Motion (The Cinematic Orchestra album)

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CinematicOrchestra Motion albumcover.jpg
Studio album by The Cinematic Orchestra
Released 27 September 1999
Genre Electronica, downtempo, trip hop
Length 51:09
Label Ninja Tune
ZEN45 (LP)
ZENCD45X (Japan CD)
The Cinematic Orchestra chronology
Remixes 1998-2000
(2000)Remixes 1998-20002000

Motion is the debut LP by The Cinematic Orchestra, released on 27 September 1999 on Ninja Tune. The album's concept came from core band member, Jason Swinscoe, who had amassed various samples - drum patterns, basslines and melody samples - that had inspired and influenced him. He then presented them to a group of musicians to learn and then improvise around. The resulting draft tracks were then re-mixed on computer by Swinscoe to create the finished album.[1]

Critical reaction[edit]

Professional ratings
Review scores
Source Rating
Allmusic 4/5 stars[1]
Pitchfork Media (6.7/10)[2]

Stanton Swihart, writing for Allmusic, stated:

Additionally, the album's success led to the band being asked to perform at the 1999 Director's Guild Awards ceremony for the presentation of the Lifetime Achievement Award to film director Stanley Kubrick.[3]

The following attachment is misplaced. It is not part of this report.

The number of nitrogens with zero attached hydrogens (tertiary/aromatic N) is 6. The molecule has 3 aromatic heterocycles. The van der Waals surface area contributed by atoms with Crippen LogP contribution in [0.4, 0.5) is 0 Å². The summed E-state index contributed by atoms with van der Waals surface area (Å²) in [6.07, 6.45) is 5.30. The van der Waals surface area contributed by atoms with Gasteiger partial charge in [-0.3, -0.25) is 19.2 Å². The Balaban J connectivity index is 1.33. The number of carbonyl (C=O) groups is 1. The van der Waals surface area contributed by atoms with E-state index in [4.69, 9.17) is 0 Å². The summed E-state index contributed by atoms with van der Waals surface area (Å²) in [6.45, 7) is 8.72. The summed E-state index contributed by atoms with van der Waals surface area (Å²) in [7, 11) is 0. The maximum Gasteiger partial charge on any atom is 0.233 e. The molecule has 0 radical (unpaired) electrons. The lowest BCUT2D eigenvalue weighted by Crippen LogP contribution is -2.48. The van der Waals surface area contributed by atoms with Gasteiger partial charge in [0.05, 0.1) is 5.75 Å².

Track listing[edit]

All tracks written and produced by Jason Swinscoe, except where noted.

No. Title Length
1. "Durian" (written and produced by Jason Swinscoe and Eva Katzenmaier) 7:00
2. "Ode to the Big Sea" 5:42
3. "Night of the Iguana" 13:21
4. "Channel 1 Suite" 5:50
5. "BlueBirds" 5:06
6. "And Relax!" 4:55
7. "Diabolus" 9:15
8. "Channel 1 Suite (Hefner mix)" (Japanese version bonus track) 4:41
9. "Ode To The Big Sea (Four Tet mix)" (Japanese version bonus track) 7:30


  • Jason Swinscoe - producer
  • Tom Chant - soprano sax, alto sax, acoustic piano, electric piano
  • Jamie Coleman - flugelhorn, trumpet
  • Phil France - acoustic bass, electric bass
  • T. Daniel Howard - drums
  • Eva Katzenmaier - producer
  • Alex James – acoustic piano, electric piano (Now music teacher at Rochester Independent College)
  • Saidi Kanba - percussions


  1. ^ a b Allmusic review
  2. ^ Pitchfork Media review
  3. ^ Joshua Ostroff (June 2002). "The Cinematic Orchestra...Score!". Retrieved 2013-08-10. 

External links[edit]